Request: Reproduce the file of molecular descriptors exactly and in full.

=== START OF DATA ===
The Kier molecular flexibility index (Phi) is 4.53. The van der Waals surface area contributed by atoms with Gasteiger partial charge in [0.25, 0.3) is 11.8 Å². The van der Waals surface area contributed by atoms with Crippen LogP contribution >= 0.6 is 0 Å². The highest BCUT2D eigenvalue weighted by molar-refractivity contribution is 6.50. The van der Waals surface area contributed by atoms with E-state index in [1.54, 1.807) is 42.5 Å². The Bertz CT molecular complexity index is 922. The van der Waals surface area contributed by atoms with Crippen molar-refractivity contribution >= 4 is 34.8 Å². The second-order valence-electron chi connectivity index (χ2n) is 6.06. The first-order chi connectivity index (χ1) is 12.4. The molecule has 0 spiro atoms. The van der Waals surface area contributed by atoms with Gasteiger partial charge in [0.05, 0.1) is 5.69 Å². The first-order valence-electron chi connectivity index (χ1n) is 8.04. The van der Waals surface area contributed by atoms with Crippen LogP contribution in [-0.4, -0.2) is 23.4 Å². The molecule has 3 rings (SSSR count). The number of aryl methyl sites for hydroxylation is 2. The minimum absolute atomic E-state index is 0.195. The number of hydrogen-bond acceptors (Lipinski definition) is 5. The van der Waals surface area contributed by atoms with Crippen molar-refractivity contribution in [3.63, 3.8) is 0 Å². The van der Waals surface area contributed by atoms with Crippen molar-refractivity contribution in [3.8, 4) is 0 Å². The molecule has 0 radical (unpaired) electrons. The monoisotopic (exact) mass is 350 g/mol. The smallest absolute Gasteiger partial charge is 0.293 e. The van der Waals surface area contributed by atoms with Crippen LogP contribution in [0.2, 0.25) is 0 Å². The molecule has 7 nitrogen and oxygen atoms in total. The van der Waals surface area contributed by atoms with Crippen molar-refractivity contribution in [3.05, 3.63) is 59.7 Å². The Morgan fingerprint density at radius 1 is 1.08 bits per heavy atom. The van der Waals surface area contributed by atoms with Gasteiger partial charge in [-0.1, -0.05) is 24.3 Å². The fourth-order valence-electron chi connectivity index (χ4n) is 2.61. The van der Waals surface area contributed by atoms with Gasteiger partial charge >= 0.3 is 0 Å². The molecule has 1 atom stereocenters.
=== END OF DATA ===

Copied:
The Kier molecular flexibility index (Phi) is 4.53. The van der Waals surface area contributed by atoms with Gasteiger partial charge in [0.25, 0.3) is 11.8 Å². The van der Waals surface area contributed by atoms with Crippen LogP contribution >= 0.6 is 0 Å². The highest BCUT2D eigenvalue weighted by molar-refractivity contribution is 6.50. The van der Waals surface area contributed by atoms with E-state index in [1.54, 1.807) is 42.5 Å². The Bertz CT molecular complexity index is 922. The van der Waals surface area contributed by atoms with Crippen molar-refractivity contribution >= 4 is 34.8 Å². The second-order valence-electron chi connectivity index (χ2n) is 6.06. The first-order chi connectivity index (χ1) is 12.4. The molecule has 0 spiro atoms. The van der Waals surface area contributed by atoms with Gasteiger partial charge in [0.05, 0.1) is 5.69 Å². The first-order valence-electron chi connectivity index (χ1n) is 8.04. The van der Waals surface area contributed by atoms with Crippen LogP contribution in [-0.4, -0.2) is 23.4 Å². The molecule has 3 rings (SSSR count). The number of aryl methyl sites for hydroxylation is 2. The minimum absolute atomic E-state index is 0.195. The number of hydrogen-bond acceptors (Lipinski definition) is 5. The van der Waals surface area contributed by atoms with Crippen molar-refractivity contribution in [3.63, 3.8) is 0 Å². The van der Waals surface area contributed by atoms with Crippen molar-refractivity contribution in [3.8, 4) is 0 Å². The molecule has 0 radical (unpaired) electrons. The monoisotopic (exact) mass is 350 g/mol. The smallest absolute Gasteiger partial charge is 0.293 e. The van der Waals surface area contributed by atoms with Crippen LogP contribution in [0.2, 0.25) is 0 Å². The molecule has 7 nitrogen and oxygen atoms in total. The van der Waals surface area contributed by atoms with Crippen molar-refractivity contribution in [3.05, 3.63) is 59.7 Å². The Morgan fingerprint density at radius 1 is 1.08 bits per heavy atom. The van der Waals surface area contributed by atoms with Gasteiger partial charge in [-0.1, -0.05) is 24.3 Å². The fourth-order valence-electron chi connectivity index (χ4n) is 2.61. The van der Waals surface area contributed by atoms with Gasteiger partial charge >= 0.3 is 0 Å². The molecule has 1 atom stereocenters.